By Francis X. Rocca
Religion News Service
VATICAN CITY (RNS) Pope Benedict XVI received words of support from a rare source on Sunday (April 18): victims of clerical sex abuse.
"I admire the pope for his courage in meeting us," said Lawrence Grech, spokesman for a group of eight victims who met and prayed with the pope on the second day of his weekend visit to the island nation of Malta.
"(Benedict) did not have to say sorry, because the abuse was not the fault of one person," Grech told the Times of London. "He should not carry the guilt of others."
The pope has become the focus of a spreading international scandal over the clerical sexual abuse of children because of charges that he, when still an archbishop and cardinal, mishandled several cases of pedophile priests in Germany and the United States.
Grech, one of eight men who were molested by priests in a Maltese orphanage during the 1980s and '90s, said the meeting with the pope had restored his faith.
"For a long time I haven't gone to Mass, and I had lost the faith," he told the National Catholic Reporter. "Now I feel like a convinced Catholic again."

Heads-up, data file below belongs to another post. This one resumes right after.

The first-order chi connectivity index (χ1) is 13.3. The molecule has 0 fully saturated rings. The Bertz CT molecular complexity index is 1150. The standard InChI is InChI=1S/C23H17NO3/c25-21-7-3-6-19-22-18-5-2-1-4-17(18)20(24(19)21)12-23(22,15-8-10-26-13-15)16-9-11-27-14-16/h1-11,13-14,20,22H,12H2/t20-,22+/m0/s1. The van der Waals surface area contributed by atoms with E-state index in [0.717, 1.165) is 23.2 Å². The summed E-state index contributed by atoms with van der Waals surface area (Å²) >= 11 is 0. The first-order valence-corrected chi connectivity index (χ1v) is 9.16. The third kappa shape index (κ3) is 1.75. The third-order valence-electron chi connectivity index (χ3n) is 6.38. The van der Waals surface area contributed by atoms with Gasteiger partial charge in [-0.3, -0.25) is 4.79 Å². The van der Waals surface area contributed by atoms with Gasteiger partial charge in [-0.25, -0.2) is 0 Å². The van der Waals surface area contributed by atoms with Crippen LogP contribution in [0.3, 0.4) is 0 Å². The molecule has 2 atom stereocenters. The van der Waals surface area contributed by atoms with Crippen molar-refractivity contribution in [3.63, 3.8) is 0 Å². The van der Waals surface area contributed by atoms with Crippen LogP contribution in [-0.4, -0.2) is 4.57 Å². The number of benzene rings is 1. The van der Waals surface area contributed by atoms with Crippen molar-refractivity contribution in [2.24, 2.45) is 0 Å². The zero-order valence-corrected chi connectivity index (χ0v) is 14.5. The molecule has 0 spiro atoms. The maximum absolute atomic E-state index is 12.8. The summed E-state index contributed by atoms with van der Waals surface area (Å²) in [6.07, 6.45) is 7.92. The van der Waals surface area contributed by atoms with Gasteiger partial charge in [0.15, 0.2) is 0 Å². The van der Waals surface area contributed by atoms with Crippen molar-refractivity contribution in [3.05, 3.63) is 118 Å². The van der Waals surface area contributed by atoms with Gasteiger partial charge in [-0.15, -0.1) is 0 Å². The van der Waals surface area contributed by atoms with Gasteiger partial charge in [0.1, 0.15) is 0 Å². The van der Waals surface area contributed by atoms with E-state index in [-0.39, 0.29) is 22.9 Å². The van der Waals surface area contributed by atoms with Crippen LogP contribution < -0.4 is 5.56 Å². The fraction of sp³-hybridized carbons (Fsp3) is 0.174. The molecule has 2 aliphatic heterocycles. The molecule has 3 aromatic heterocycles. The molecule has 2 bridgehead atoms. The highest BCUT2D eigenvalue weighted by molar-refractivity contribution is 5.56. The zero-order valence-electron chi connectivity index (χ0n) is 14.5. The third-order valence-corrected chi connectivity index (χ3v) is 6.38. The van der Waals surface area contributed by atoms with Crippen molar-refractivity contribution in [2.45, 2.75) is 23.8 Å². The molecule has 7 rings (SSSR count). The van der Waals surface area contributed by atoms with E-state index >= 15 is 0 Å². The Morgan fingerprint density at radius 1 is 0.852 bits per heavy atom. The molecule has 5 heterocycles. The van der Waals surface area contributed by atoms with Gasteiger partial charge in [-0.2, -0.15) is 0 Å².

Another of the victims, Joseph Magro, said he had asked the pope why he had been molested.
"I could see the pain in his eyes," Magro recalled. "He said he did not know. He said the priest had betrayed his vows before God."
"I have made my peace with the church," Magro said after the meeting.
Following the meeting, the Vatican issued a statement saying the pope had assured victims that "the church is doing, and will continue to do, all in its power to investigate allegations, to bring to justice those responsible for abuse and to implement effective measures designed
to safeguard young people in the future."
But an American advocate for abuse victims downplayed the significance of Benedict's gesture.
"The pope's professions of 'sorrow' don't keep one child-molesting cleric away from kids, expose one corrupt bishop or make one child more secure," said Barbara Dorris of the Survivors Network of those Abused by Priests. "That is where the pope's focus should be."
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